Scott Warfe (East Bay Sports Guy) footed the bill for BASG writers to have access to NFL Rewind, an online package for watching any NFL game. I took the opportunity last night to rewatch the 49ers game, focusing on the offense, so I could see why San Francisco was so effective moving the ball.
One of the best parts about the package is the coach's film option: it allows you to see the whole field on every play instead of following the ball like the national broadcasts force you to. You can really understand how plays develop from that angle. I paid close attention to Alex Smith's pre-throw reads to better understand his decision making process.
Smith finished his day 20-26 for 211 yards, two touchdowns and no interceptions. His completion percentage was an astounding 76.9. Compare that to Aaron Rodgers, who went 30-44 with 303 yards, two touchdowns and one interception. Rodgers may have passed for 89 more yards, but he also threw the ball 18 more times. His completion percentage: 68.1.
Smith had six incompletions on the day. Three of them were passes intended to Delanie Walker, two were passes to Crabtree, and one was targeted for Vernon Davis. What I discovered about these incompletions make Smith's day that much more impressive.
The three Walker passes
With the exception of left tackle Joe Staley (who struggled with Clay Mathews after splitting his nose open on the first play), Walker had the most disappointing performance of any 49er on Sunday. He ended up absent from the box score despite being targeted on three different throws. Two balls were thrown right into his numbers, bouncing off of his chest incomplete. The last pass saw Walker covered pretty soundly; Smith hit him with an outside shoulder throw that was a little high, but Walker tried to catch it with one hand and the pass fell incomplete. It was a fairly accurate throw, not an uncatchable ball by any means.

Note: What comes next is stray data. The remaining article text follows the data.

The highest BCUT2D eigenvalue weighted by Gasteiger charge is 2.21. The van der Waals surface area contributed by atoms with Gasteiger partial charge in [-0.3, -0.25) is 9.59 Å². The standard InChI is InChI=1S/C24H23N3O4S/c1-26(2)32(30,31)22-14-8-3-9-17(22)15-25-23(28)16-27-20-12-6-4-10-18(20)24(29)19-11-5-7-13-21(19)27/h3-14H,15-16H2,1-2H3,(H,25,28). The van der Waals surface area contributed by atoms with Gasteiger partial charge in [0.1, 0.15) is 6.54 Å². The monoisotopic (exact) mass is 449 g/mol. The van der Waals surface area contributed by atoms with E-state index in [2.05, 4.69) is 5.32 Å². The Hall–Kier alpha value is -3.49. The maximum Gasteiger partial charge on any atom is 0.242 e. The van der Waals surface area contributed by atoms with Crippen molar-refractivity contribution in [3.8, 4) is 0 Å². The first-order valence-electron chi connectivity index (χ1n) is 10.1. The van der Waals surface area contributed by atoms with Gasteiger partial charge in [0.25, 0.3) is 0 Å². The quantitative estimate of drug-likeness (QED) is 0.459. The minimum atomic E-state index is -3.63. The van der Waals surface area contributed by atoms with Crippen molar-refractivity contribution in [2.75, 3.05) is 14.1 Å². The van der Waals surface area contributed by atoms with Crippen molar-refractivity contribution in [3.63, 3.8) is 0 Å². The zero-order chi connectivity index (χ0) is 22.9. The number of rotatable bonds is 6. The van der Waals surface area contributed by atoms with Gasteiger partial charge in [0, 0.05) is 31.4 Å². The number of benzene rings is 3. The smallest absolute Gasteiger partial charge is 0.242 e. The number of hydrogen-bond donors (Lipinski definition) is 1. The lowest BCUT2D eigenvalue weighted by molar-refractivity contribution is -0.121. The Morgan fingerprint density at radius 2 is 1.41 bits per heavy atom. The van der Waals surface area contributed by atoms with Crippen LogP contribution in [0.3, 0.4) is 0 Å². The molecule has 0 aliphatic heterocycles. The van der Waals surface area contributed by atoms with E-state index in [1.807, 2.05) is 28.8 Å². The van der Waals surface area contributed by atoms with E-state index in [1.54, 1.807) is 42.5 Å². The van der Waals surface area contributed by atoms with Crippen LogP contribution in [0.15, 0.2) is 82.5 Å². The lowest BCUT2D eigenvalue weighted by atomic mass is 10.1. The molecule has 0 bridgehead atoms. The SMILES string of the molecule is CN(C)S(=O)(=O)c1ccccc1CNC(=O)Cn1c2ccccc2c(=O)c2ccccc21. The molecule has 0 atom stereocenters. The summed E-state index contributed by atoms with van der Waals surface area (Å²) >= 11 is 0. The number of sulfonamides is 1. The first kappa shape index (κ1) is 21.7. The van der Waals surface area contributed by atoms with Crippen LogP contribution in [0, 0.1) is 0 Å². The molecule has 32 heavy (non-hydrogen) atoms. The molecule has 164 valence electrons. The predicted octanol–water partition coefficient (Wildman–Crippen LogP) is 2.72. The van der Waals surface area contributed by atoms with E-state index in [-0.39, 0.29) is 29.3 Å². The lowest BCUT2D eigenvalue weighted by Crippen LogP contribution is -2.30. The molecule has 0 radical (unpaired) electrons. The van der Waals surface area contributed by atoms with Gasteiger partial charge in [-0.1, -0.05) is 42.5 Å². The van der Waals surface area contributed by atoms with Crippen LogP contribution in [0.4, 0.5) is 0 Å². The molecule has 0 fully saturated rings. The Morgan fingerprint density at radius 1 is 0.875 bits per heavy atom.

Two passes to Crabtree
As the second quarter neared closing, the 49ers inserted Colin Kaepernick for a designed run that netted 17 yards. Smith was put back in the game and he attempted two passes before they brought David Akers in for what ended up being a NFL record-tying 63-yard field goal. They ran the same play on both downs: Michael Crabtree ran sideline routes and Smith, seeing that the cornerback had Crabtree well covered on both plays, threw the balls high and well out of bounds. He took the safe route; it didn't get them any closer to the uprights, but it also ensured that the ball wouldn't be turned over. And besides, Akers didn't end up needing the extra yardage after all.
The Vernon Davis pass
Smith's last incompletion came early in the third quarter. Davis ran his route out of a three point stance, cutting between the two inside linebackers and underneath the Packers' safety. While running his route, Davis got bumped by both linebackers, interfering with the timing of the pass. The safety fell in to cover Davis while Smith threw the pass to a location slightly ahead of where Davis could catch it. The ball hit off of the tight end’s hands while another Packers' defending was bearing down on him; he likely would have been crushed had he caught it. Nevertheless, this represented the sixth and final incompletion on Smith's stat line.
The quarterback was bailed out by a couple of nice catches by receivers when he threw balls high – a pass to Mario Manningham on the sideline and one jumping first quarter catch by Randy Moss come to mind. This is something to consider – as good as Smith was, he did still had some flaws in his game. But as a whole, Smith had an excellent day under center; both on the throws that were caught and those that weren't.